Into the Archives!

  • Posted on: 18 July 2019
  • By: Heather Adkins

A donation turned preservation project…

General John A. Logan
Born February 9th 1826, Died December 26, 1886
Kurz & Allison 76&78 Wabash Ave., Chicago
Donated by Kathryn Smith


Early in July, a portrait of Civil War general John A. Logan (1826-1886) was donated to Special Collections. Logan, an Illinois statesman and soldier, was a Union officer stationed in Huntsville during its second occupation by Union troops (1863-1865). Known as “Black Jack” Logan, he resided and headquartered in the Rhett House (603 Adams Street). General Logan had a lengthy political and military career; however, he may be best known today as the man who conceptualized Memorial Day.


Huntsville, Alabama, from General Logan's head-quarters. Alabama Huntsville United States, 1864. Photograph.

Rhett House
All images were captured from the Huntsville History Collection:

Left: C.1863 photo with Federal troops in foreground, Harvie Jones Architectural Collection
Middle:  Bryson Photography, Huntsville Madison County Public Library
Right: Rhett House in 2010, image by Deane Dayton


The donor mentioned that the graphite sketch by “Kurz & Allison…Chicago” is hypothesized to have been made in commemoration shortly after his death. It had been in her family for years, and for much of her lifetime had been loaned to the Rhett House occupants for display.

Upon receiving the portrait, Special Collections staff went about assessing the item and cleaning it. Most of the wood framing looked original, albeit covered in different layers of wood stain and paint. There are signs (old adhesive stains) that there was originally paper glued to the back of the frame, a common practice for ensuring a level of permanence and protection. The glass and particularly the hardware are more modern than the frame itself.


Left: Modern hardware
Middle: Deconstructed frame - the light portions of the wood backing are old adhesive stains.
Right: Special Collections staff Heather and Cait cleaned the wood and glass.


Once the hardware was unscrewed and the frame taken apart, we did a full cleaning of the frame and portrait. For the glass, we used a spray glass cleaner on the side that would NOT touch the sketch, and dry-wiped the side that WOULD touch the sketch. We used a duster and a dry cloth on the frame, and sparingly used canned air to remove dust from the crevasses around the floral carvings. For the portrait, we used a VERY soft brush to remove particles that had made their way into the frame over the years (we did not brush the portrait, but rather around it). Admittedly, we did the best we could with the limited suitable cleaning supplies we had. A few good rules to think about while taking care of your collections at home:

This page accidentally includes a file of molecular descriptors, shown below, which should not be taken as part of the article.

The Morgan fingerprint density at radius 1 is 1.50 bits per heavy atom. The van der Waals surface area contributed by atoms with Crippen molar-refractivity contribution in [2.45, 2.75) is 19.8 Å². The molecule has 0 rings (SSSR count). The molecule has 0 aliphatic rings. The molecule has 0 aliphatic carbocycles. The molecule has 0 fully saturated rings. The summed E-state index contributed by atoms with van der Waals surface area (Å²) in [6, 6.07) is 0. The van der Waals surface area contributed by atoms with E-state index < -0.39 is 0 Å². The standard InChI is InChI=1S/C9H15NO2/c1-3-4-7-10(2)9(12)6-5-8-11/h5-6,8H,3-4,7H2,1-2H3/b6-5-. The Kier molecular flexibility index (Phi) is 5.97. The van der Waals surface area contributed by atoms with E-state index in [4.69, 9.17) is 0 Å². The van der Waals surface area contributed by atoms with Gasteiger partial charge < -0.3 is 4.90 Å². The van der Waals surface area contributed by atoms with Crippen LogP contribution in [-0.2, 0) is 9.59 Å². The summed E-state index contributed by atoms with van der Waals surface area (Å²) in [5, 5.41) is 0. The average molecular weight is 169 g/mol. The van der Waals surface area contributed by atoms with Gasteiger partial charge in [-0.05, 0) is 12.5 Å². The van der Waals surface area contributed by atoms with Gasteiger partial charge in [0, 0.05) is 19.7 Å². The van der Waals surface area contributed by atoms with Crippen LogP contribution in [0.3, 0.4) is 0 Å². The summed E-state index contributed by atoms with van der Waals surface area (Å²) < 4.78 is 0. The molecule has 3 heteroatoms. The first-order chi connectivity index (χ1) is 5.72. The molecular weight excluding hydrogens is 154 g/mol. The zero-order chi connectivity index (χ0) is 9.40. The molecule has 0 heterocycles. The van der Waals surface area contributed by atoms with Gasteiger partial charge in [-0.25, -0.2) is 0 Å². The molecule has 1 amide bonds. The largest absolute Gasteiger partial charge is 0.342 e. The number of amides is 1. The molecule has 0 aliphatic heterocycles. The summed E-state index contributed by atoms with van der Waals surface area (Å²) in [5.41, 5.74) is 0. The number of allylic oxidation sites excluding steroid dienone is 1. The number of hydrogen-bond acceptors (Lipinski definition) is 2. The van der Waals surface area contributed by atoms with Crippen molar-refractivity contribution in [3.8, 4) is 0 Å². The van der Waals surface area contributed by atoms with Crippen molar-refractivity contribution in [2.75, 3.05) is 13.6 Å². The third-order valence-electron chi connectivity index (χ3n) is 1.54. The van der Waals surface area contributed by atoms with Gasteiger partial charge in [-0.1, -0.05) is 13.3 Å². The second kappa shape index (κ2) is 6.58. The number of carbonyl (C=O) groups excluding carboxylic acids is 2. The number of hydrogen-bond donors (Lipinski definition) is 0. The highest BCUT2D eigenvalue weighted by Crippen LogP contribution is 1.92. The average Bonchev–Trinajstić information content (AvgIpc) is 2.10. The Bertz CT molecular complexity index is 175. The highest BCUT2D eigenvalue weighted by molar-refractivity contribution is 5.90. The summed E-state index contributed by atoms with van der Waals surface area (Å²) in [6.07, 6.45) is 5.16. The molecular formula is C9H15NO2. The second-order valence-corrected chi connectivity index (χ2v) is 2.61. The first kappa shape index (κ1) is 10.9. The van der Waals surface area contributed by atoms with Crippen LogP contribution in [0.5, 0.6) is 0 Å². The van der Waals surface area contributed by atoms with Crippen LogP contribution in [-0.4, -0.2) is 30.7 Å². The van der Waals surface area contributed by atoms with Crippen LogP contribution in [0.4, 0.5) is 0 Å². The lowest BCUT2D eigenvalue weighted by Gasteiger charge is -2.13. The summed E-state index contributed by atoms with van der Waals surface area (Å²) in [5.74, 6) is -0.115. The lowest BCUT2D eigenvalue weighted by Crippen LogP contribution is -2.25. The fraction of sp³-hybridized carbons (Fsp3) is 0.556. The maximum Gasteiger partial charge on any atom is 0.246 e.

• FORM A PLAN. What supplies are you using? Are there parts of the frame and image that can or cannot be touched by the supplies?
  • DON’T DO ANYTHING YOU CAN’T UNDO. For example: don’t write on anything with ink; don’t fold things that can’t be unfolded; don’t use harsh chemicals to clean; limit direct sun exposure when displaying anything; etc .
  • DON’T USE ABRASIVE CLEANERS (both chemical and texture). For example: most cleaning supplies like glass cleaner, polish, and disinfectant wipes contain harsh chemicals that could harm or hasten the degradation of your items; and items that wipe, like disinfectant wipes or textile dusters can catch on brittle or flaking material.
  • BE CAREFUL and MINDFUL with your beloved family treasures as you clean


Left: Three wood sections comprised the frame backing.
Right: One vertical and two horizontal discoloration lines are visible on the back of the portrait, matching the seams of the three wood sections.
The portrait also has discoloration from water damage, visible at the bottom.


From the front of the portrait, we could see there was a vertical stripe of discoloration. Upon deconstructing the frame, we found out why. The back of the wood frame was comprised of three sections, and layered in between the wood and portrait was a piece of heavy paper backing. The portrait having direct contact with the heavy paper, which is very acidic, is enough to discolor the portrait over time and make it brittle to the touch; however, that did not explain the specific stripe of discoloration. On the paper backing layer and on the back of the portrait, more lines were visible, in the exact pattern of the three wood sections. It is possible that if the portrait was displayed in direct sunlight for long periods of time, the exposure to UV light could have faded or bleached the portrait’s paper in every area except where the seams of the wood backing ran. To help protect the portrait, we removed the heavy paper (originally between the portrait and wood backing) and replaced it with archival-quality buffered paper, which neutralizes acidity.


Left: Digitized image
Right: Archivist Shalis scans the portrait.


Before putting the frame back together, we took time to scan the portrait. By creating a digital image of the portrait, we will be able to provide copies of it to researchers and use the image in future exhibits. The framed portrait (now all back in one piece) is stored in the HMCPL Archives on the 3rd Floor of the Downtown Huntsville Library. It is now in our framed portrait collection, items of which go on rotational display in the Heritage Room gallery.


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Keep on digging!